DOT denies Slaty Fork rail money
The U.S. Department of Transportation (DOT) denied a West Virginia State Rail Authority (SRA) request for more than $20 million of economic stimulus funds to upgrade a 13-mile stretch of rail line between Spruce and Slaty Fork.
The DOT announced a list of funded projects on February 17, which did not include the Slaty Fork rail upgrade project. On February 25, SRA executive director Cindy Butler confirmed the funding had been denied.
The SRA requested the stimulus money to upgrade and reopen the line from Slaty Fork to points further north in order to generate regional economic development. The 13-mile rail line has been dormant since 1994, when CSX stopped using it. The agency purchased the line in 1997, with the prospect of reopening it to further regional economic development.
The SRA had developed a preliminary agreement with Waco Oil and Gas, Inc., a Glenville company, in the event the money was approved. Under the agreement, Waco would have invested more than $8 million to upgrade a limestone quarry at Linwood and rail loading facilities at Slaty Fork and Tygart Junction in Barbour County.
A potential problem with the project was the amount of guaranteed rail traffic required by the SRA. Butler said the SRA needed 10,000 train car loads per year before committing the $20 million for the rail upgrade, if the funding became available.
In January, Waco president Ike Morris said that amount of traffic would be hard to generate with just the Linwood limestone quarry.
"This rail has got to be used by a lot of things," he said. "It would be hard to open it up for just stone."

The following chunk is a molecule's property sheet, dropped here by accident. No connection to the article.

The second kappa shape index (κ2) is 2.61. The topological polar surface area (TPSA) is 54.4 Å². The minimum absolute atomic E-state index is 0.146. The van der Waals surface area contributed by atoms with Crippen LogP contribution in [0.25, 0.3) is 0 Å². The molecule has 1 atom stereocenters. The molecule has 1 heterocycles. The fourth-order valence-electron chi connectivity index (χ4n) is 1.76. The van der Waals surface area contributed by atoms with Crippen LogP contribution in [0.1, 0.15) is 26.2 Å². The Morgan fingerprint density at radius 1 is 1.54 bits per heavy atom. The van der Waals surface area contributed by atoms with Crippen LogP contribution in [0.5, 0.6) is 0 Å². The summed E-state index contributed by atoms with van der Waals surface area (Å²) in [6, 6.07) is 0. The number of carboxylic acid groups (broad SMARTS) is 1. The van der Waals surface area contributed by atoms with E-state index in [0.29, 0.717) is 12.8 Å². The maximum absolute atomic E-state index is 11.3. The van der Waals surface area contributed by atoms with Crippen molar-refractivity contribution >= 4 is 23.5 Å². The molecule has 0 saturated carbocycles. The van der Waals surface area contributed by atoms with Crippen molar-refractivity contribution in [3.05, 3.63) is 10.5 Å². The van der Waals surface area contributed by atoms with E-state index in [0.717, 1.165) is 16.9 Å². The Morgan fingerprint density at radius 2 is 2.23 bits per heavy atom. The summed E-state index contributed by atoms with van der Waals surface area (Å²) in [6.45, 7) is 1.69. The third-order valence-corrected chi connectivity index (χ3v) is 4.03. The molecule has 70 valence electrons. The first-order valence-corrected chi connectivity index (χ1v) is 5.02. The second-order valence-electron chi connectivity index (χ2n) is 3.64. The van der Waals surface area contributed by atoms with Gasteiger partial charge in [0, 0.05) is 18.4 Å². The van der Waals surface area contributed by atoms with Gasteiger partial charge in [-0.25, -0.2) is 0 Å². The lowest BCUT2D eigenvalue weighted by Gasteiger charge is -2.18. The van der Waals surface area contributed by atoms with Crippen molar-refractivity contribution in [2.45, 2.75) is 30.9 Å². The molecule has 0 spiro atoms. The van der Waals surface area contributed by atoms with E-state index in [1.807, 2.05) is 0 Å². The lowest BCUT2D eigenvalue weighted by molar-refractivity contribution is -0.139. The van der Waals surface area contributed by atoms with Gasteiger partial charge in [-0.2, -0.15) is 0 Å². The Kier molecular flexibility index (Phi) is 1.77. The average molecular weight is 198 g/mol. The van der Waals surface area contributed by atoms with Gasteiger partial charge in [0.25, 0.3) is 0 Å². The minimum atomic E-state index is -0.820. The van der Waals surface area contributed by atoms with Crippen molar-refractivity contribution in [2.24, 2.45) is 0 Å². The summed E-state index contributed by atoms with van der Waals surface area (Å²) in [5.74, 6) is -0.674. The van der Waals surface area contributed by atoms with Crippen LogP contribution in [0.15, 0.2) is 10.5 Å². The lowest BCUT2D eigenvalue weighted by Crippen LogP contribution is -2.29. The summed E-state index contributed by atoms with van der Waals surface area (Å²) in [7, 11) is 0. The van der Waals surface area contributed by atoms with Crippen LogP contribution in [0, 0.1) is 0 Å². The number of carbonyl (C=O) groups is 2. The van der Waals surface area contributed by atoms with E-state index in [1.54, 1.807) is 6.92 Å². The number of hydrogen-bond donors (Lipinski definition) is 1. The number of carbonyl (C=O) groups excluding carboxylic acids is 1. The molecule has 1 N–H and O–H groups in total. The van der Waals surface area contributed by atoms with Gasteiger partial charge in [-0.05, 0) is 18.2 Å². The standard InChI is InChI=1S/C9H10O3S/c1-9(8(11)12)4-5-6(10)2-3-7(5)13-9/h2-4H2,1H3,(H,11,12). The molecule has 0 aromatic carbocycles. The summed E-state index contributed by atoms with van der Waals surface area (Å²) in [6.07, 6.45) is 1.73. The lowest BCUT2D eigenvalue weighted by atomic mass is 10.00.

The plans to reopen and expand the quarry were opposed by the Snowshoe Property Owners Council (SPOC) and Eight Rivers Safe Development, LLC.
SPOC argued an expanded quarry and associated activity would devalue their property and ruin the area's tourist industry. Eight Rivers claimed an expanded quarry posed an "unreasonable risk" to the fragile ecosystem of the Upper Elk River.
During the early 1900s, the rail line connecting Spruce, Slaty Fork and Bergoo carried millions of tons of lumber, pulp and coal across Cheat Mountain at the "Big Cut," the highest "mainline" trackage east of the Mississippi River.
The DOT funded 51 projects nationwide with Transportation Investment Generating Economic Recovery (TIGER) discretionary grants, only two of which directly affect West Virginia.
The National Gateway Freight Rail Corridor Project received $183,000,000. The project will improve rail capabilities and increase rail capacity along a corridor from Northwest Ohio through Pennsylvania, Northern West Virginia and Maryland on rail lines owned and operated by CSX.
The Appalachian Regional Short-Line Rail Project received $17,551,028 and will improve the infrastructure on five lines of R.J. Corman Group's short line railroads operating primarily in Kentucky, but also in Tennessee and West Virginia.